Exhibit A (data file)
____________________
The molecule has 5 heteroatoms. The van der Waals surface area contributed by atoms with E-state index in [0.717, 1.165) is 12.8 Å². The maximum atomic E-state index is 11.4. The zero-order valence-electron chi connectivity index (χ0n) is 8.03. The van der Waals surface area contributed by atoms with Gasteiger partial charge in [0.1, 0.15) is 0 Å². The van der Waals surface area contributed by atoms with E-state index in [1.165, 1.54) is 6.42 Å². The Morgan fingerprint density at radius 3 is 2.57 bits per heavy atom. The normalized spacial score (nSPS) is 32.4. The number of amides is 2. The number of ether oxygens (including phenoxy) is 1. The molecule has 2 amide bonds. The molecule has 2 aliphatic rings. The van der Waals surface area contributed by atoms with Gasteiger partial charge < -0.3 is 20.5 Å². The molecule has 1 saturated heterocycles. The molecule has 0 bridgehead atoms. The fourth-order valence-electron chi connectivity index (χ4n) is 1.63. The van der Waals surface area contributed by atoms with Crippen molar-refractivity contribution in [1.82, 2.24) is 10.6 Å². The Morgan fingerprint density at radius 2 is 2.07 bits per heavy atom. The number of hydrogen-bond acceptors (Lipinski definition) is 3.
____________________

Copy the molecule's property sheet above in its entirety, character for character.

The molecule has 5 heteroatoms. The van der Waals surface area contributed by atoms with E-state index in [0.717, 1.165) is 12.8 Å². The maximum atomic E-state index is 11.4. The zero-order valence-electron chi connectivity index (χ0n) is 8.03. The van der Waals surface area contributed by atoms with Gasteiger partial charge in [0.1, 0.15) is 0 Å². The van der Waals surface area contributed by atoms with E-state index in [1.165, 1.54) is 6.42 Å². The Morgan fingerprint density at radius 3 is 2.57 bits per heavy atom. The normalized spacial score (nSPS) is 32.4. The number of amides is 2. The number of ether oxygens (including phenoxy) is 1. The molecule has 2 amide bonds. The molecule has 2 aliphatic rings. The van der Waals surface area contributed by atoms with Gasteiger partial charge < -0.3 is 20.5 Å². The molecule has 1 saturated heterocycles. The molecule has 0 bridgehead atoms. The fourth-order valence-electron chi connectivity index (χ4n) is 1.63. The van der Waals surface area contributed by atoms with Crippen molar-refractivity contribution in [1.82, 2.24) is 10.6 Å². The Morgan fingerprint density at radius 2 is 2.07 bits per heavy atom. The number of hydrogen-bond acceptors (Lipinski definition) is 3.